Infographic: Inequalities in tuberculosis (TB) in Canada,
2010 – 2014


Download the alternative format
(PDF format, 1.43 MB, 1 page)

Organization: Public Health Agency of Canada

  • Cat.: HP35-113/5-2019E-PDF
  • ISBN: 978-0-660-29686-9
  • Pub.: 180800

Pan-Canadian Health Inequalities Reporting Initiative

Inequalities in Tuberculosis in Canada, 2010 – 2014

4.6 active TB cases are reported per 100 000 people in Canada.

Tuberculosis (TB) usually attacks the lungs, but can also affect other parts of the body, such as lymph nodes, kidneys, the urinary tract, and bones. Those affected by TB may also face additional indirect economic and social costs such as being too sick to work, and discrimination by co-workers, family, or friends. Such discrimination can result in depression, anxiety and reduced quality of life.Footnote 1

Social and economic conditions can increase the risk of TB infection. These factors include:

  • food insecurity
  • poverty
  • crowded housing
  • limited health care access
  • homelessness

Although the incidence of active TB disease in the overall Canadian population is among the lowest in the world, high rates persist among Indigenous peoples and people born abroad. Males experience higher TB rates than females.

For Indigenous peoples, the rate of active TB is:

  • Inuit
    • 293.8 times higher
  • First Nations with Status on reserve
    • 34.3 times higher
  • First Nations with Status off reserve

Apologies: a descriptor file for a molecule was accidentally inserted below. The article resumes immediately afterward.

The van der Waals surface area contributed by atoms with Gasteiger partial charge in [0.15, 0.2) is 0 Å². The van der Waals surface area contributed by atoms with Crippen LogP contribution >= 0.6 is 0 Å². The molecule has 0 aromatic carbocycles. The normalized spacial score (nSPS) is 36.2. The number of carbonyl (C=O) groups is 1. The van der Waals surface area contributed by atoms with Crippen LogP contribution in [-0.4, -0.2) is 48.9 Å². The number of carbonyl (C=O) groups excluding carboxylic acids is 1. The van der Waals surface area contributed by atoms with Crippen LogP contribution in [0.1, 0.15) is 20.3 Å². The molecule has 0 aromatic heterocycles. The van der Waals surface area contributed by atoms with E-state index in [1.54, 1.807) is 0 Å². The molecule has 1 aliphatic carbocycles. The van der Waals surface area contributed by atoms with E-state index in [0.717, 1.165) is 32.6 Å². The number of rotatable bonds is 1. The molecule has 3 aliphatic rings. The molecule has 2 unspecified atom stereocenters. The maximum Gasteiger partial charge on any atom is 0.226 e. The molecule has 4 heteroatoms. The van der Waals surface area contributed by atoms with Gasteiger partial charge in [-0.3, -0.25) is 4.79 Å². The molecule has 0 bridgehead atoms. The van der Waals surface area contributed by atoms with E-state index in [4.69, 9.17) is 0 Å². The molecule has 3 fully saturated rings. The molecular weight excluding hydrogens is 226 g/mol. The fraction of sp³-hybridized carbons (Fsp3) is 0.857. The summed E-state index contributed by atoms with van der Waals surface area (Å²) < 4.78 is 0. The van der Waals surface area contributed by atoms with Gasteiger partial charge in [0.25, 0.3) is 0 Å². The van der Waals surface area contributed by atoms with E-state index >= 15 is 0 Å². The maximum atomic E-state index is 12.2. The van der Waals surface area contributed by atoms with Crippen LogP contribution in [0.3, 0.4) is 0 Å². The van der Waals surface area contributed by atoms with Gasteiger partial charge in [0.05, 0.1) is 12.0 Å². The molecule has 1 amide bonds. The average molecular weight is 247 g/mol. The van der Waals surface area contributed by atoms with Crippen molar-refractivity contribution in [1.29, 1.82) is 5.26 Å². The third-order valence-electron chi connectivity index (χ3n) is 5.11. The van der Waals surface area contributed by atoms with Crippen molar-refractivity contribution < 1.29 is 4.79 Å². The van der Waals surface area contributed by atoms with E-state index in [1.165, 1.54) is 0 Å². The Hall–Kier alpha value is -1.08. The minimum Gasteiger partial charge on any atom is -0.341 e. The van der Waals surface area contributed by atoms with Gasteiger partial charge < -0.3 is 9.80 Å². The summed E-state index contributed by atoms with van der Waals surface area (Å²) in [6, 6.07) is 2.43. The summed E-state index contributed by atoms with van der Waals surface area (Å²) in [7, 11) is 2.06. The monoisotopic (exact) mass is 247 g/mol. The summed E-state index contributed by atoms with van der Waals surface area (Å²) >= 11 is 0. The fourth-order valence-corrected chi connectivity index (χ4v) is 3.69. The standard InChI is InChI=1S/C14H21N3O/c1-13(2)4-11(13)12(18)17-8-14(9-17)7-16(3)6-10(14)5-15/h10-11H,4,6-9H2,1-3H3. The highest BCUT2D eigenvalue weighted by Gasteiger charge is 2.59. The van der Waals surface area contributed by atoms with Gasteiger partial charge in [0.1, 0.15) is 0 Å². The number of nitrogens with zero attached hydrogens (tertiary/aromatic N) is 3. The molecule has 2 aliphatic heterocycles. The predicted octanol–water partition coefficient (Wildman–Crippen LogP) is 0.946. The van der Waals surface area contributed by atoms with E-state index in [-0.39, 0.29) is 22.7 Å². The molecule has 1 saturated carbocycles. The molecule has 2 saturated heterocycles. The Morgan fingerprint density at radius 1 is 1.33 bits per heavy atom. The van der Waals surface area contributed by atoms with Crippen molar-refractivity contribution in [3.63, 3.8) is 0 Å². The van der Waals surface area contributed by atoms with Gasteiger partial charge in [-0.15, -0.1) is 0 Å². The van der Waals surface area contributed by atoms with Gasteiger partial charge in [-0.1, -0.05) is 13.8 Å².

• 23.1 times higher
  • Métis
    • 6.5 times higher

than the rate among Canadian-born non-Indigenous people

Inequities experienced by First Nations, Inuit and Métis populations are a direct result of colonial policies and practices that included massive forced relocation, loss of lands, creation of the reserve system, banning of Indigenous languages and cultural practices, and creation of the residential school system. Unaddressed intergenerational trauma adds to the ongoing challenges faced by Indigenous peoples.

The rate of active TB is:
20.6 times higher among foreign-born Canadians than among Canadian-born non-Indigenous people
The rate of active TB is:
1.3 times higher among males than among females

TB is preventable and curable. Addressing risk factors associated with TB infection requires improvements to general living conditions, health and social services, and public health action. Consider:

  • treatment adherence (e.g. closely following treatment instructions) in acute and public health systems, supporting those with chronic diseases such as diabetes
  • combatting poverty and social stigma
  • improving access and diagnosis
  • improving poor and crowded housing

Follow us @GovCanHealth

Source: Canadian Tuberculosis Reporting System (2010-2014)

For more data on health inequalities in Canada, visit:

Suggested citation: Public Health Agency of Canada. Key Health Inequalities in Canada: A National Portrait. Ottawa : Public Health Agency of Canada; 2018.

© Her Majesty the Queen in Right of Canada, as represented by the Minister of Health, 2019 | Cat.: HP35-113/5-2019E-PDF | ISBN: 978-0-660-29686-9 | Pub.: 180800

Page details

Date modified: